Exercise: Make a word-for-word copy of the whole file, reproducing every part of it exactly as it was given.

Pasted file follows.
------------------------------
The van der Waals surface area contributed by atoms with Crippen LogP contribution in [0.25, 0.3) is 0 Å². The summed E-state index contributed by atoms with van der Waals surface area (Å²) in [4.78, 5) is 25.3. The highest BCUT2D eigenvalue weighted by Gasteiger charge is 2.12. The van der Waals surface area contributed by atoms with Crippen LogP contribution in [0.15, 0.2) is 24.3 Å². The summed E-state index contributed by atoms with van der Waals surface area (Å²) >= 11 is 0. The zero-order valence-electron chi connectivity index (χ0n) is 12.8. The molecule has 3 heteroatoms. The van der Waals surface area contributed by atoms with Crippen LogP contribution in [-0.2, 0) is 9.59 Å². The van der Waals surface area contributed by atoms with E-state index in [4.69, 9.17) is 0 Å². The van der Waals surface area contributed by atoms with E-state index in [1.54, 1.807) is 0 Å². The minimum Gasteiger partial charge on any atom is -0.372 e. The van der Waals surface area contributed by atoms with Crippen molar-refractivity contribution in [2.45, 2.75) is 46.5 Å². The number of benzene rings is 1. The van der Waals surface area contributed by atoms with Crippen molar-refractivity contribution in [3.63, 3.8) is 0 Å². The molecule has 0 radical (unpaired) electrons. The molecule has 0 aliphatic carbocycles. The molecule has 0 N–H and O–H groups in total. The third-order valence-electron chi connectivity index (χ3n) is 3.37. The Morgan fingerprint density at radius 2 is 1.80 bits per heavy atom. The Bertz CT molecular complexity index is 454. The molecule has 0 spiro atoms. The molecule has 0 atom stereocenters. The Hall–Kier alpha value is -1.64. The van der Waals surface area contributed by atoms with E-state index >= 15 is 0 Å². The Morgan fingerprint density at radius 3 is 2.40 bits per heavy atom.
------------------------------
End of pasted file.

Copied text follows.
The van der Waals surface area contributed by atoms with Crippen LogP contribution in [0.25, 0.3) is 0 Å². The summed E-state index contributed by atoms with van der Waals surface area (Å²) in [4.78, 5) is 25.3. The highest BCUT2D eigenvalue weighted by Gasteiger charge is 2.12. The van der Waals surface area contributed by atoms with Crippen LogP contribution in [0.15, 0.2) is 24.3 Å². The summed E-state index contributed by atoms with van der Waals surface area (Å²) >= 11 is 0. The zero-order valence-electron chi connectivity index (χ0n) is 12.8. The molecule has 3 heteroatoms. The van der Waals surface area contributed by atoms with Crippen LogP contribution in [-0.2, 0) is 9.59 Å². The van der Waals surface area contributed by atoms with E-state index in [4.69, 9.17) is 0 Å². The van der Waals surface area contributed by atoms with E-state index in [1.54, 1.807) is 0 Å². The minimum Gasteiger partial charge on any atom is -0.372 e. The van der Waals surface area contributed by atoms with Crippen molar-refractivity contribution in [2.45, 2.75) is 46.5 Å². The number of benzene rings is 1. The van der Waals surface area contributed by atoms with Crippen molar-refractivity contribution in [3.63, 3.8) is 0 Å². The molecule has 0 radical (unpaired) electrons. The molecule has 0 aliphatic carbocycles. The molecule has 0 N–H and O–H groups in total. The third-order valence-electron chi connectivity index (χ3n) is 3.37. The Morgan fingerprint density at radius 2 is 1.80 bits per heavy atom. The Bertz CT molecular complexity index is 454. The molecule has 0 spiro atoms. The molecule has 0 atom stereocenters. The Hall–Kier alpha value is -1.64. The van der Waals surface area contributed by atoms with E-state index >= 15 is 0 Å². The Morgan fingerprint density at radius 3 is 2.40 bits per heavy atom.